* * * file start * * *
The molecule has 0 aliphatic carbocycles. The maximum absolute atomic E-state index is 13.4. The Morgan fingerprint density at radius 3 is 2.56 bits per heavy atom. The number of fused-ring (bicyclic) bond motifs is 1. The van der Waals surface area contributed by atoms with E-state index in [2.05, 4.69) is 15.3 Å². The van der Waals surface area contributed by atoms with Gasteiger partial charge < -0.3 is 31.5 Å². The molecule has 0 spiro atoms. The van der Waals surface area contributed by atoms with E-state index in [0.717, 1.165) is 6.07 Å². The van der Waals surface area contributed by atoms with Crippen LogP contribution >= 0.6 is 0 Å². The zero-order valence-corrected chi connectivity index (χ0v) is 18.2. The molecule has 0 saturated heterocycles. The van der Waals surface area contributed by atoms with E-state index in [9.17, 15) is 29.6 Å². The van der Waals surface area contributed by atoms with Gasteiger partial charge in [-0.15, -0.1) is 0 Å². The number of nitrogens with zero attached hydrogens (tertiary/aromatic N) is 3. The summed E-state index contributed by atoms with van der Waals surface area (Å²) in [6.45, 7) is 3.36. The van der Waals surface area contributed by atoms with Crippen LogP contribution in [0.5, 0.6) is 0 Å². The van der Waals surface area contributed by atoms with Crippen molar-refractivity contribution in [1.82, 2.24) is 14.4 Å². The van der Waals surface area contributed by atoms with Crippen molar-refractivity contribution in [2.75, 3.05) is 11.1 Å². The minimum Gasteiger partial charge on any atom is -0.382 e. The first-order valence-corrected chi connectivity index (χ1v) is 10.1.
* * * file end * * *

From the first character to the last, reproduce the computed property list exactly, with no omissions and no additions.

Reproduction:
The molecule has 0 aliphatic carbocycles. The maximum absolute atomic E-state index is 13.4. The Morgan fingerprint density at radius 3 is 2.56 bits per heavy atom. The number of fused-ring (bicyclic) bond motifs is 1. The van der Waals surface area contributed by atoms with E-state index in [2.05, 4.69) is 15.3 Å². The van der Waals surface area contributed by atoms with Gasteiger partial charge < -0.3 is 31.5 Å². The molecule has 0 spiro atoms. The van der Waals surface area contributed by atoms with E-state index in [0.717, 1.165) is 6.07 Å². The van der Waals surface area contributed by atoms with Crippen LogP contribution >= 0.6 is 0 Å². The zero-order valence-corrected chi connectivity index (χ0v) is 18.2. The molecule has 0 saturated heterocycles. The van der Waals surface area contributed by atoms with E-state index in [9.17, 15) is 29.6 Å². The van der Waals surface area contributed by atoms with Gasteiger partial charge in [-0.15, -0.1) is 0 Å². The number of nitrogens with zero attached hydrogens (tertiary/aromatic N) is 3. The summed E-state index contributed by atoms with van der Waals surface area (Å²) in [6.45, 7) is 3.36. The van der Waals surface area contributed by atoms with Crippen LogP contribution in [0.5, 0.6) is 0 Å². The van der Waals surface area contributed by atoms with Crippen molar-refractivity contribution in [1.82, 2.24) is 14.4 Å². The van der Waals surface area contributed by atoms with Crippen molar-refractivity contribution in [2.75, 3.05) is 11.1 Å². The minimum Gasteiger partial charge on any atom is -0.382 e. The first-order valence-corrected chi connectivity index (χ1v) is 10.1.